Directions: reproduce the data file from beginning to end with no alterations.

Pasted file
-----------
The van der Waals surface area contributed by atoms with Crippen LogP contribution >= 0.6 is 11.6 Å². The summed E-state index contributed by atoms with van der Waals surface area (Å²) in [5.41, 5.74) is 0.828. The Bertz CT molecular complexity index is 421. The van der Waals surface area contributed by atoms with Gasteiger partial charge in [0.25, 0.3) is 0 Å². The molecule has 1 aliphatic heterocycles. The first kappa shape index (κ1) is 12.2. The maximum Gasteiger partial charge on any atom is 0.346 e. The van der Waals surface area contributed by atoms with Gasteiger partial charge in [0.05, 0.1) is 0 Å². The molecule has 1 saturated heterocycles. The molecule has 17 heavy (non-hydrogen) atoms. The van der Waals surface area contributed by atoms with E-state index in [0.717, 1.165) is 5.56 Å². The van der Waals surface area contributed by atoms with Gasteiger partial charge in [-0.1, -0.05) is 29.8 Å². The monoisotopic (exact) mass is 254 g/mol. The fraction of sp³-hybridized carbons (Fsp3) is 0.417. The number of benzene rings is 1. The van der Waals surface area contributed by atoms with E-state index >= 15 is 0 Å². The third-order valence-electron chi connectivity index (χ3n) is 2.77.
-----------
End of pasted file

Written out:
The van der Waals surface area contributed by atoms with Crippen LogP contribution >= 0.6 is 11.6 Å². The summed E-state index contributed by atoms with van der Waals surface area (Å²) in [5.41, 5.74) is 0.828. The Bertz CT molecular complexity index is 421. The van der Waals surface area contributed by atoms with Gasteiger partial charge in [0.25, 0.3) is 0 Å². The molecule has 1 aliphatic heterocycles. The first kappa shape index (κ1) is 12.2. The maximum Gasteiger partial charge on any atom is 0.346 e. The van der Waals surface area contributed by atoms with Gasteiger partial charge in [0.05, 0.1) is 0 Å². The molecule has 1 saturated heterocycles. The molecule has 17 heavy (non-hydrogen) atoms. The van der Waals surface area contributed by atoms with E-state index in [0.717, 1.165) is 5.56 Å². The van der Waals surface area contributed by atoms with Gasteiger partial charge in [-0.1, -0.05) is 29.8 Å². The monoisotopic (exact) mass is 254 g/mol. The fraction of sp³-hybridized carbons (Fsp3) is 0.417. The number of benzene rings is 1. The van der Waals surface area contributed by atoms with E-state index >= 15 is 0 Å². The third-order valence-electron chi connectivity index (χ3n) is 2.77.